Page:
M said that the people in B still keep their tribal identities, but they have all agreed not to fight and battle one another. They still keep some customs, especially when wedding someone from a differing tribe. And there are sections of B where the houses were built in the traditional manner, including hanging skulls on the outside to appease the spirits. M related that they were commanded to wear clothes, though that didn’t stop one man who came into our quarters in a lion cloth. He had come in from tending to his pigs, which he had penned somewhere deeper in the jungle.

We asked M where the nearest village was from B. He said it was about a day’s walk away, deeper in the interior. For us, it would likely take a few days, because we walked through the woods slower than a B grandmother on our way to the sago cultivating spot.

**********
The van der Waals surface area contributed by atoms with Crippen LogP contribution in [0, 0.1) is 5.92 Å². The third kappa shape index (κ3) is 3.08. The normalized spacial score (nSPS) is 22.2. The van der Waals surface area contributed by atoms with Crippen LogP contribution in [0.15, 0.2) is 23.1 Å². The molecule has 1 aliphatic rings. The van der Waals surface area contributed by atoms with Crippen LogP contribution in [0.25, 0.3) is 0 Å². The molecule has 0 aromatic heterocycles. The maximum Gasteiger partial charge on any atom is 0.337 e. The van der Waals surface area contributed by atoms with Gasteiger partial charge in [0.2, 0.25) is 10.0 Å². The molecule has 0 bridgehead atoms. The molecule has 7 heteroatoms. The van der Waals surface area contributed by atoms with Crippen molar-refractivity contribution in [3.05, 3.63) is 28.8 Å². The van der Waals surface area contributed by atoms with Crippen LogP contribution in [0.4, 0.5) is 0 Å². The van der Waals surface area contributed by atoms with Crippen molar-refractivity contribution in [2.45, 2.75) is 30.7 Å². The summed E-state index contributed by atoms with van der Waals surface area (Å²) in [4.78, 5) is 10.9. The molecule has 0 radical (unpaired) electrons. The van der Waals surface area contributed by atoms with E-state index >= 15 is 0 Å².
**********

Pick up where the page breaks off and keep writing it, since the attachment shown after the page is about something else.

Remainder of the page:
All along the river, we saw huts and small dwellings, even some pigs. Occasionally, a canoe would pass. And there were many places where three-foot rounds of sago tree were lashed together and floating in the river. The people do that until the sago begins to deteriorate, then they feed the sago to their pigs for food.

These river people are not counted among the government census. No one has a true understanding of how many live in that way along the river. Several are glad to keep it that way and unless you are verses in spotting the signs, you would not know anyone lived in the area. While we traveled, I wondered how the gospel might reach these river folks. They would only know their tribal language and still live under the oppression of animism and tribal medicine.